o Then when motorways started to appear, there was confusion as you decided to put numbers on their direction signs. At leasr you managed to settle the thing just 17 years after the first green motorways signs appeared (1992).
o In 2003 – 11 years from the erection of the first motorway signs – you managed to draft your motorway signing regulations. Although all direction signs in Greece were in mixed case, the original motorway signs appeared with all capital letters, only to state that mixed case should be the law in 2003! And also while motorway numbers were appearing using the German shield and as in Germany and Switzerland without the prefix ‘A’ signed, in 2003 you decided that this prefix should be shown on signs along with the number. The result is that, one is now seeing motorways signed as 1, 6, 8, 9, 62, 64, 65, 90 and 642 and motorways signed as A2, A5, A25, A27 and A29. And the final piece of glory: In the 2003 regulations you state that exits should be numbered according to the kilometre point they are and not in the row. But up to now, the A2, A6, A62 and A64 which have exit numbers use 1, 2, 3… Who will pay if so many signs will need to change? The tax and toll payer!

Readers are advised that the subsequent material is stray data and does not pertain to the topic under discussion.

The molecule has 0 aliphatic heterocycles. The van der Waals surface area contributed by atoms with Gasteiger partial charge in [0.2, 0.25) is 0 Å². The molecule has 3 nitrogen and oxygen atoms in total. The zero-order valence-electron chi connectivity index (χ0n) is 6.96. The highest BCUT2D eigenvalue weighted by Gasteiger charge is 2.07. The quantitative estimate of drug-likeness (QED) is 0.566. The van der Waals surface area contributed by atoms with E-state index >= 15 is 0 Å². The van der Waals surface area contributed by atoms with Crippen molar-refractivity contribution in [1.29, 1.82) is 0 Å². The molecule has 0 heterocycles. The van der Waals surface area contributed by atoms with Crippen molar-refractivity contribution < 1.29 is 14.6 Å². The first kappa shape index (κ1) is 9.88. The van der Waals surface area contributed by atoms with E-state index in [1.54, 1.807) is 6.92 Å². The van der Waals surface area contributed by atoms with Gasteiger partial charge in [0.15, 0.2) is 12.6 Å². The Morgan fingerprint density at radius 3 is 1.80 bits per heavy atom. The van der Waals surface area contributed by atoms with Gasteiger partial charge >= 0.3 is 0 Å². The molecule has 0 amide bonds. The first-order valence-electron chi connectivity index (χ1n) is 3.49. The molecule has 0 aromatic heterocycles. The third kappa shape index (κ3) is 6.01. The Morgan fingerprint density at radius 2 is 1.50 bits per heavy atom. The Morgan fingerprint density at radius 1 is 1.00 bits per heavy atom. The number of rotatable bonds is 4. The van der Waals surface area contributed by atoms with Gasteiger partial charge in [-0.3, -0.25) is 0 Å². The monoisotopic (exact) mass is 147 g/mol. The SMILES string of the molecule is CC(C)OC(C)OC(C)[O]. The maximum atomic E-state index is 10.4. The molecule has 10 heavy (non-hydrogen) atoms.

o And adding to the above, you are not guiding the guys who erect signs, so you see whatever, one thinks is the right one. For example when travelling from Athens to Korinthos drivers see the motorway signed as 8 in the one exit and then as 8a (the replaced national road number) in the next exit and so on. Attiki Odos (A6) is a bypass of Athens, but you may also see signs towards the (A)6 near Larisa (300km to the north – they put the Larisa to Trikala national road number on a motorway shield) as well as towards the A6 just outside Igoumenitsa (500km away). On the last case you also see that the exit leads to national road 1 – this is 250km to the east – as somebody mistook the exit number as a road number.
• You decide to put some ridiculous speed limits on open and safe road sections, just in order to hide a police-radar behind a tree and collect money and on the other hand by doing this stupid signing, you leave drivers unaware of a danger in the case that an erected speed limit is correct. The funny thing? In 1992, a TV show calculated that if a driver would travel from Athens to Thessaloniki by obeying the speed limit signs, he/she would need 11 hours to cover the 500km distance.
• And finally you erect road signs and then you allow to be covered by graffiti or stickers of football fans’ clubs, locksmiths, plumbers etc. or you also do nothing when somebody who happens to be disturbed by a sign just removes it. The funny thing in this case? On their backside, road signs state that a jail term of 1 year will be imposed for any damage to the sign! But drivers cannot read a road sign that is under a Panathinaïkos, Olympiakos, AEK fan club sticker and…